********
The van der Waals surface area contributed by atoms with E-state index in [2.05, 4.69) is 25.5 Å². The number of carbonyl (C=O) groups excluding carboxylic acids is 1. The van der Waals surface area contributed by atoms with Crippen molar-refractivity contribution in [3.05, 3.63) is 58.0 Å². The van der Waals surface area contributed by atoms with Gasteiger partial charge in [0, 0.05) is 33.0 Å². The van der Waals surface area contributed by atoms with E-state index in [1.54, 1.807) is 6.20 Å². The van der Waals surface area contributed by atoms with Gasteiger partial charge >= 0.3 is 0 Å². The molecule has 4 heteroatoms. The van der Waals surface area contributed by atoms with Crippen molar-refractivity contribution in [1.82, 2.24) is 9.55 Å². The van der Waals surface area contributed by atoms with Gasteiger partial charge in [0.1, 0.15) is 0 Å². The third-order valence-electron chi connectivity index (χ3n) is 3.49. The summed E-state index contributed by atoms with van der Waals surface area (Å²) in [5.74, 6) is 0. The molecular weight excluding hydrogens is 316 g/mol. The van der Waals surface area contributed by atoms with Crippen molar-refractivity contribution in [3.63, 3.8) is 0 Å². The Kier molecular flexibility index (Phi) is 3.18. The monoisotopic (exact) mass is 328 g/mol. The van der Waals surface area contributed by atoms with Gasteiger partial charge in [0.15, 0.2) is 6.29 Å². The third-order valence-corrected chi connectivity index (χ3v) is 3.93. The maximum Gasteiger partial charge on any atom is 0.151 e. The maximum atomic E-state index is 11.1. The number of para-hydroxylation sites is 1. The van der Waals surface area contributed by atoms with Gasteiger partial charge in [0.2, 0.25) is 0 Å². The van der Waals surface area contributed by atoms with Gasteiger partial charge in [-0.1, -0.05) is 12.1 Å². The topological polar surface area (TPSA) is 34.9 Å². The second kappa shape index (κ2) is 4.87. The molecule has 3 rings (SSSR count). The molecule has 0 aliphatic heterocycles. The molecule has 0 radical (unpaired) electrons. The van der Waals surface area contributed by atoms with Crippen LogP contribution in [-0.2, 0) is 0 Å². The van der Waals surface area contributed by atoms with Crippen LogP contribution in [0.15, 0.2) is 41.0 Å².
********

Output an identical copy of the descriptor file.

The van der Waals surface area contributed by atoms with E-state index in [2.05, 4.69) is 25.5 Å². The number of carbonyl (C=O) groups excluding carboxylic acids is 1. The van der Waals surface area contributed by atoms with Crippen molar-refractivity contribution in [3.05, 3.63) is 58.0 Å². The van der Waals surface area contributed by atoms with Gasteiger partial charge in [0, 0.05) is 33.0 Å². The van der Waals surface area contributed by atoms with E-state index in [1.54, 1.807) is 6.20 Å². The van der Waals surface area contributed by atoms with Gasteiger partial charge >= 0.3 is 0 Å². The molecule has 4 heteroatoms. The van der Waals surface area contributed by atoms with Crippen molar-refractivity contribution in [1.82, 2.24) is 9.55 Å². The van der Waals surface area contributed by atoms with Gasteiger partial charge in [0.1, 0.15) is 0 Å². The third-order valence-electron chi connectivity index (χ3n) is 3.49. The summed E-state index contributed by atoms with van der Waals surface area (Å²) in [5.74, 6) is 0. The molecular weight excluding hydrogens is 316 g/mol. The van der Waals surface area contributed by atoms with Crippen molar-refractivity contribution in [3.63, 3.8) is 0 Å². The Kier molecular flexibility index (Phi) is 3.18. The monoisotopic (exact) mass is 328 g/mol. The van der Waals surface area contributed by atoms with Gasteiger partial charge in [0.15, 0.2) is 6.29 Å². The third-order valence-corrected chi connectivity index (χ3v) is 3.93. The maximum Gasteiger partial charge on any atom is 0.151 e. The maximum atomic E-state index is 11.1. The number of para-hydroxylation sites is 1. The van der Waals surface area contributed by atoms with Gasteiger partial charge in [0.2, 0.25) is 0 Å². The van der Waals surface area contributed by atoms with Gasteiger partial charge in [-0.1, -0.05) is 12.1 Å². The topological polar surface area (TPSA) is 34.9 Å². The second kappa shape index (κ2) is 4.87. The molecule has 3 rings (SSSR count). The molecule has 0 aliphatic heterocycles. The molecule has 0 radical (unpaired) electrons. The van der Waals surface area contributed by atoms with Crippen LogP contribution in [-0.2, 0) is 0 Å². The van der Waals surface area contributed by atoms with Crippen LogP contribution in [0.15, 0.2) is 41.0 Å².